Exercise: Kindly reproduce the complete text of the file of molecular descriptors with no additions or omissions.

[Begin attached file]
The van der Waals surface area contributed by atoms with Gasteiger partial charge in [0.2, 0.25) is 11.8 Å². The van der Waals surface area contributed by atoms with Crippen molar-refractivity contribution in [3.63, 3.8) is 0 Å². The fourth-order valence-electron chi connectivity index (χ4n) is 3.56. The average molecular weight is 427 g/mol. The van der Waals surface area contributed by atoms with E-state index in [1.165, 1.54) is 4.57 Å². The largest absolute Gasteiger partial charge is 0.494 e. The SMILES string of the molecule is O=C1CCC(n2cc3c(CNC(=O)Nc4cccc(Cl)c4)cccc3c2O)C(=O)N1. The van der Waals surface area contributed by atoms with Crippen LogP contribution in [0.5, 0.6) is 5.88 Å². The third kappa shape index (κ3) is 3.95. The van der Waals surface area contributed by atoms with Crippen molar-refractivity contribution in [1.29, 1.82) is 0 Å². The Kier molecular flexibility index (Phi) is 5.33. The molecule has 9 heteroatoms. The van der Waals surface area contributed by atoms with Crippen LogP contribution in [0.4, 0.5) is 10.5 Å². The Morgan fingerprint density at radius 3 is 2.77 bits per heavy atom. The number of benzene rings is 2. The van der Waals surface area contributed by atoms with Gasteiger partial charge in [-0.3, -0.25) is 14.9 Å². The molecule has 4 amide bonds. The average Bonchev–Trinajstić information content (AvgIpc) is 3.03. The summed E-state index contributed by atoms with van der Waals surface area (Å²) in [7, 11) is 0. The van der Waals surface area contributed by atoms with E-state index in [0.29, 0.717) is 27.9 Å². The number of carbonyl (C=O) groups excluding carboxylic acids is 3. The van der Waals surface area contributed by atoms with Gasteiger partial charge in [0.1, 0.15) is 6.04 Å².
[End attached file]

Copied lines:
The van der Waals surface area contributed by atoms with Gasteiger partial charge in [0.2, 0.25) is 11.8 Å². The van der Waals surface area contributed by atoms with Crippen molar-refractivity contribution in [3.63, 3.8) is 0 Å². The fourth-order valence-electron chi connectivity index (χ4n) is 3.56. The average molecular weight is 427 g/mol. The van der Waals surface area contributed by atoms with E-state index in [1.165, 1.54) is 4.57 Å². The largest absolute Gasteiger partial charge is 0.494 e. The SMILES string of the molecule is O=C1CCC(n2cc3c(CNC(=O)Nc4cccc(Cl)c4)cccc3c2O)C(=O)N1. The van der Waals surface area contributed by atoms with Crippen LogP contribution in [0.5, 0.6) is 5.88 Å². The third kappa shape index (κ3) is 3.95. The van der Waals surface area contributed by atoms with Crippen molar-refractivity contribution in [1.29, 1.82) is 0 Å². The Kier molecular flexibility index (Phi) is 5.33. The molecule has 9 heteroatoms. The van der Waals surface area contributed by atoms with Crippen LogP contribution in [0.4, 0.5) is 10.5 Å². The Morgan fingerprint density at radius 3 is 2.77 bits per heavy atom. The number of benzene rings is 2. The van der Waals surface area contributed by atoms with Gasteiger partial charge in [-0.3, -0.25) is 14.9 Å². The molecule has 4 amide bonds. The average Bonchev–Trinajstić information content (AvgIpc) is 3.03. The summed E-state index contributed by atoms with van der Waals surface area (Å²) in [7, 11) is 0. The van der Waals surface area contributed by atoms with E-state index in [0.29, 0.717) is 27.9 Å². The number of carbonyl (C=O) groups excluding carboxylic acids is 3. The van der Waals surface area contributed by atoms with Gasteiger partial charge in [0.1, 0.15) is 6.04 Å².